Auto Service World
News   November 3, 2008   by Auto Service World

Minivan Turns 25, Windsor Plant Celebrates Start of a Revolution

It may seem incredible to some that the minivan, which changed the very nature of how many Canadians think about daily transportation, is only now turning 25, and that this revolution began in Windsor, Ont.
Chrysler LLC today celebrated the 25th anniversary of the world’s first minivan at the assembly plant where it rolled off the line on Nov. 2, 1983.
The event was attended by Frank Ewasyshyn, executive vice president – manufacturing, Chrysler LLC; Reid Bigland, president and CEO – Chrysler Canada; Marcel Breault, Windsor Assembly Plant manager; Canadian Auto Workers (CAW) national president Ken Lewenza; the Honourable Sandra Pupatello, Minister of International Trade and Investment; Windsor Mayor Eddie Francis; Windsor plant employees; and other guests. In a pre-recorded message, former Chrysler chairman Lee Iacocca spoke about his memories of the minivan launch.
“Twenty-five years ago, I had the honour of riding in the world’s first minivan as it came off the line at Windsor Assembly,” said Iacocca. “It didn’t take long to figure out that our minivans were going to rewrite the rules in the automotive industry.”
When the first minivan was launched, Pierre Trudeau was Prime Minister of Canada. Lech Walesa was the Nobel Peace Prize Laureate. The Internet was created, and the first mobile phones were introduced to the public. U.S. astronauts completed the first space shuttle spacewalk; Michael Jackson performed the “moonwalk.”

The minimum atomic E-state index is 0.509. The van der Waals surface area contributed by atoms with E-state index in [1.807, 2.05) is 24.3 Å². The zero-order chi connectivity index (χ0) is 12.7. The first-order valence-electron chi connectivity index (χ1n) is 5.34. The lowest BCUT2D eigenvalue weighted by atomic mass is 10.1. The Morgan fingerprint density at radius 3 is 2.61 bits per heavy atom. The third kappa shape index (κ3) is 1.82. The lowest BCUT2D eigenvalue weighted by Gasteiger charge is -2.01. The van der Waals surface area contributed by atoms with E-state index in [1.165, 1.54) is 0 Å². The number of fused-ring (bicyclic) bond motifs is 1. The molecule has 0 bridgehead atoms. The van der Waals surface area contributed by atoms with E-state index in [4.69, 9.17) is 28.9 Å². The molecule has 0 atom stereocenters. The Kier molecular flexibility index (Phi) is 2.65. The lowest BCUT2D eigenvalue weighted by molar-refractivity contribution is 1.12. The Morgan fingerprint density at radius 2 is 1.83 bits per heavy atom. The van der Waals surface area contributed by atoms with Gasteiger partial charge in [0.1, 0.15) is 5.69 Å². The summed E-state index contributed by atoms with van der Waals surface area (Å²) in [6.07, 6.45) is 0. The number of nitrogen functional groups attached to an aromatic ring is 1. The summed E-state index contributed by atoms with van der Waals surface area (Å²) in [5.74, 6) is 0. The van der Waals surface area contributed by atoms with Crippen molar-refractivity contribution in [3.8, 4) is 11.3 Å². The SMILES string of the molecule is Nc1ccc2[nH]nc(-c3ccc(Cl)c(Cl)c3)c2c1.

The Chrysler minivan was a response to new customer needs identified in the marketplace. In the late 1970s, large numbers of Baby Boomers were starting families and were looking for an economical alternative to traditional automotive transportation. Chrysler designers and engineers identified a vehicle market based on a few simple premises: fuel-efficient, easy to step into, family friendly and smaller than a full-sized van. The rest is history.
The Chrysler minivan is sold in over 80 countries. Canadians have purchased more than one and a half million Chrysler and Dodge minivans since 1983, and worldwide the company has sold more than 12 million.
“Canadians are value conscious consumers,” said Reid Bigland, president and CEO of Chrysler Canada. “Even before fuel prices started skyrocketing, they recognized minivans as a great alternative to large SUVs, offering comparable levels of functionality and flexibility. Total Dodge Grand Caravan and Chrysler Town & Country sales are up an incredible 59 percent this year through October — proving that the segment is alive and well in Canada.”

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